Although biomimicry is not mentioned, there is an excellent section onf self-organization, and I am reminded of Margaret Wheatley, who tells us in Leadership and the New Science: Discovering Order in a Chaotic World that we should forget about mass and focus on connectivity.

The author notes that quantum (spaces between are defining) patterns have replaced either/or things.

The web of inclusion is constantly evolving and never static.

Pyramidal structures channel information up and down, not sideways (and never in-out).

Web of inclusion is a process with six features:

1) Open

2) Design & execution are intertwined and constant

3) Redistributes power

4) Constant reorganization (adaptation, resilience, innovation)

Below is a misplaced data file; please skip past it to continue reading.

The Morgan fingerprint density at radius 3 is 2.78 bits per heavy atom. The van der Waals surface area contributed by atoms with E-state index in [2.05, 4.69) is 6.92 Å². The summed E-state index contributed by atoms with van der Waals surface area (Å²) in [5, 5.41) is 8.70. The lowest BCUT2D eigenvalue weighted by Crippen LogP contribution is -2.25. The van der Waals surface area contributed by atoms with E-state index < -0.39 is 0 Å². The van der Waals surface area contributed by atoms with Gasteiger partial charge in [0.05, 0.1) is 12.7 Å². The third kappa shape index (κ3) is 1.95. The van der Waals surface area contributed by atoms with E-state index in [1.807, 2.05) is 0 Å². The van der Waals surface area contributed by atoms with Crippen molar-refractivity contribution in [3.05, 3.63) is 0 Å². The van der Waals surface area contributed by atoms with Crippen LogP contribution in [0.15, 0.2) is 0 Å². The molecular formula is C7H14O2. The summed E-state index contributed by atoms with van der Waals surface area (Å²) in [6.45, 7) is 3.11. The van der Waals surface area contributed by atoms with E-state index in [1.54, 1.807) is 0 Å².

5) Embrace external instead of shutting it out

6) Trial & error rather than zero tolerance leads to improvisation on steroids.

The concluding section was somewhat disappointing and bland, but the merit of this work is sufficient to overlook that.

This is an important book that Barack Obama needs to read (he won't, he is zoned out and his staff is totally clueless about this kind of stuff). The Republic needs transpartisan moral leaders in both government and industry, and while Dee Hock and John Bogle get it, it may be too late to save the November 2008 election from being anything more than a content between losers who are locked in the old top down pyramidal winner take all shut out diversity spoils system.

This give give me hope--the lack of understanding of this book by people that matter in politics and commerce continues my despair.